Less than a month later, Hisle’s ties to the Phillies were severed. He was traded even-up to the Los Angeles Dodgers for first baseman Tommy Hutton. The deal required the approval of Bob Carpenter – showing that certain circles of the organization still held Hisle in high regard. Yet the trade also re-opened an ugly, lingering side of the Philadelphia franchise: its race relations.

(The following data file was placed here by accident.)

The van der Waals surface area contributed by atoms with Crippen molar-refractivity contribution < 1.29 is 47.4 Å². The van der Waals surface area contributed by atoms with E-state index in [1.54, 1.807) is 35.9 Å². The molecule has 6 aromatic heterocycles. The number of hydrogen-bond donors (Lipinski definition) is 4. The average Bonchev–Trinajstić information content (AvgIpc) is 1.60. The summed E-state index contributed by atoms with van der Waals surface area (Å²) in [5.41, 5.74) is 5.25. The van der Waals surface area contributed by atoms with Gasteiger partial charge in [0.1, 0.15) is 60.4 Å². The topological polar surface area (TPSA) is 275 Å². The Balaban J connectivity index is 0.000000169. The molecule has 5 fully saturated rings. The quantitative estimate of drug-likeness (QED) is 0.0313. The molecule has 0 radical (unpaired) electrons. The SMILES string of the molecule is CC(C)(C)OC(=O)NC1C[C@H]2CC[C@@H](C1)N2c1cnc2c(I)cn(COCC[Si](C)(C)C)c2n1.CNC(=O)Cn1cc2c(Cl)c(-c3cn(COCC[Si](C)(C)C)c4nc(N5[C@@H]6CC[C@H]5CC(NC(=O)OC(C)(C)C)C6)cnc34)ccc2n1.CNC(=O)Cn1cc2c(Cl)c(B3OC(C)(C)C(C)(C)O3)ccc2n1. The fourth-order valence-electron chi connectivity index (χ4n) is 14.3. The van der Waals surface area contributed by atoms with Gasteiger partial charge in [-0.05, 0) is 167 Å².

Over the years, Hisle had been variously described in the oft-critical Philadelphia press as “polite [and] soft-spoken,”17 “modest [and] unassuming,”18 and “mild-mannered.”19 So when this genuinely nice, honest athlete opened up about his perception of the Phillies’ negative treatment of African-American players, his opinions made news. Long-respected columnist Allen Lewis latched on and issued a withering appraisal of both the checkered history – the Phils were the last National League team to employ an African-American player – and the problems the club had in retaining once-budding stars such as Richie Allen, Grant Jackson and Johnny Briggs. Uncited, but certainly relevant, was the team’s lack of patience with African-Canadian Ferguson Jenkins, who became a Hall of Famer with the Chicago Cubs. Bob Carpenter admitted, “Our track record hasn’t been good”, and club officials stated their commitment toward resolving the situation.20